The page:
B&B Faculty Laine Thomas Receives 2 Year AHRQ Grant To Study Matching Methods For Comparative Effectiveness Studies Of Longitudinal Treatments

The problem of causal inference from observational data becomes particularly challenging when treatments are initiated over longitudinal follow-up.  Robins and colleagues contributed various methods including marginal structural models (MSMs) and g-estimation of structural nested models (SNMs).  Matching methods for time-dependent treatments offer a convenient alternative.  In essence, the idea is to create pairs of patients, one of whom initiates treatment at time T and another who doesn’t, who are comparable: both eligible for treatment at time T and having a similar covariate history, where that history may include the full, time-dependent information available before time T.  This creates a pseudo-experiment for every treated patient.  The pairs can be combined to create a matched sample and analyzed using standard methods for matched data.  On the surface, this approach produces clinically intuitive results that look just like randomized trials, or observational studies of baseline treatment, including hazard ratios, and survival functions.  That is a tremendous advantage, however, there are important complexities in how to define comparable and eligible patients over time.  Thus, many variations have been proposed for specific applications, with unique terminology such as sequential stratification matching, propensity score matching with time-dependent covariates, and balanced risk set matching.

A researcher, desiring to understand and apply these methods, will encounter various challenges.  Even within the field of biostatistics and epidemiology, related methods use distinct jargon so they are not easily found by searching.  In addition, the existing articles are framed around solving a specific problem, and not in terms of generalizable principles and alternatives.  Aim 1 will address this gap by conducting a comprehensive review of longitudinal matching methods in order to identify the relevant alternatives, advantages, disadvantages and choices that should be considered explicitly in all longitudinal matched analyses.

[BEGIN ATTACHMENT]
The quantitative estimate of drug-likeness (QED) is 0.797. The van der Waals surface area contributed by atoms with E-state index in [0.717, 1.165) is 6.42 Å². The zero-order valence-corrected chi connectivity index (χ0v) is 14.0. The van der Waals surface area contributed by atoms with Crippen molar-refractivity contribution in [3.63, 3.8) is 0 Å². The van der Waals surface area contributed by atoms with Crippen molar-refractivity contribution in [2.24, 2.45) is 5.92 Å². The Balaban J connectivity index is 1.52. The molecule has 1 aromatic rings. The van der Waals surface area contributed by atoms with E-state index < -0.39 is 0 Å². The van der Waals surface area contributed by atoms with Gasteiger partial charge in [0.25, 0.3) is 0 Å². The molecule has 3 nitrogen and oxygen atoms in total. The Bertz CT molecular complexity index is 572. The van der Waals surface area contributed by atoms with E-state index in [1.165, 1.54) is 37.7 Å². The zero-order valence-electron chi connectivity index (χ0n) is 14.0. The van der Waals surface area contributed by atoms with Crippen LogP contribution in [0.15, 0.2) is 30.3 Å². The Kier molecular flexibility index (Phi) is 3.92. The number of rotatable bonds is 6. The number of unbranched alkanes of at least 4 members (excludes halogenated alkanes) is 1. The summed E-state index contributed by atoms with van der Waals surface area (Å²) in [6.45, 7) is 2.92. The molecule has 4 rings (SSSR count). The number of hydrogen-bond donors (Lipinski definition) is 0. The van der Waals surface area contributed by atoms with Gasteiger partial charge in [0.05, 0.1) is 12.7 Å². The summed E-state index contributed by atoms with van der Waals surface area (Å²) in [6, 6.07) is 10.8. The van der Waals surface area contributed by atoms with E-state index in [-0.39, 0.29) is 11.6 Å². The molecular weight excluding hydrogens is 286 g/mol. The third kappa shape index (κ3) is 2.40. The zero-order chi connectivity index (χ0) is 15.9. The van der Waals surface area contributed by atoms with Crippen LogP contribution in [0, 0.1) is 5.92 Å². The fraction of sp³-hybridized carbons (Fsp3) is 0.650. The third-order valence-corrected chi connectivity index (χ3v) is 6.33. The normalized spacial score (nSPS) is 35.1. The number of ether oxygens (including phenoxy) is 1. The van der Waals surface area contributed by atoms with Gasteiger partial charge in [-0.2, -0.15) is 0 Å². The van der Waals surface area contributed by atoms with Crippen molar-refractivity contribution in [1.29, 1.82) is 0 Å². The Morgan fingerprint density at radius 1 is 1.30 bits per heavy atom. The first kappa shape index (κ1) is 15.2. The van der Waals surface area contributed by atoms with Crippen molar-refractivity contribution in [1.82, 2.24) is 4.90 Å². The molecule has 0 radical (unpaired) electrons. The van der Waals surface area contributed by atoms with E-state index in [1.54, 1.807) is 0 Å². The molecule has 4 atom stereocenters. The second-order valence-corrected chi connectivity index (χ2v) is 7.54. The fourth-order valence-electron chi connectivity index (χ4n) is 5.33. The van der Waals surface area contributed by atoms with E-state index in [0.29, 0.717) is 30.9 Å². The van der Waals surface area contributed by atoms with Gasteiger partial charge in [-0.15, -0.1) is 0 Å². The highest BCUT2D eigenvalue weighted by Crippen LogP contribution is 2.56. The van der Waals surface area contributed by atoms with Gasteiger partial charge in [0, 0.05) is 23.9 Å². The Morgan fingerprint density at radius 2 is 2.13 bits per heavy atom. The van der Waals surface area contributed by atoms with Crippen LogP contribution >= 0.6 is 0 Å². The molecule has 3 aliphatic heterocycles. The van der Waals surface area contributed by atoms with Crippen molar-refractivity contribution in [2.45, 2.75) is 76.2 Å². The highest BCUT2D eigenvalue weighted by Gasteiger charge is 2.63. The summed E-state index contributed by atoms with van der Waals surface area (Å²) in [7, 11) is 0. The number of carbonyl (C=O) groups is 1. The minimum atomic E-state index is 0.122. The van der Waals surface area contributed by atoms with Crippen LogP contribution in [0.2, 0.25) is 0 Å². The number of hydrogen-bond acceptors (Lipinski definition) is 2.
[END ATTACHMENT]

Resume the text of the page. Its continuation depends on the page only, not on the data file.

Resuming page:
Statistical methods for time-dependent confounding are under-utilized and poorly appreciated in clinical research.  This gap is exemplified by the fact that propensity score matching with time-dependent covariates has only been referenced in one cardiovascular publication that did not apply the method, but recommended it for future studies.  Similarly, a rigorous statistical paper on sequential stratification matching appeared in the Journal of the American Statistical Association in 2009, but does not appear to have been referenced beyond studies conducted by the original authors, colleagues and ourselves.  Perhaps the most powerful way to promote the use of statistical methods is to show that they matter in real applications.  In Aim 2, we will use the data sources available at Duke Clinical Research Institute, such as the Framingham Heart Study, to assess the impact of longitudinal matching methods when compared to naïve methods and alternative strategies for time-dependent confounding.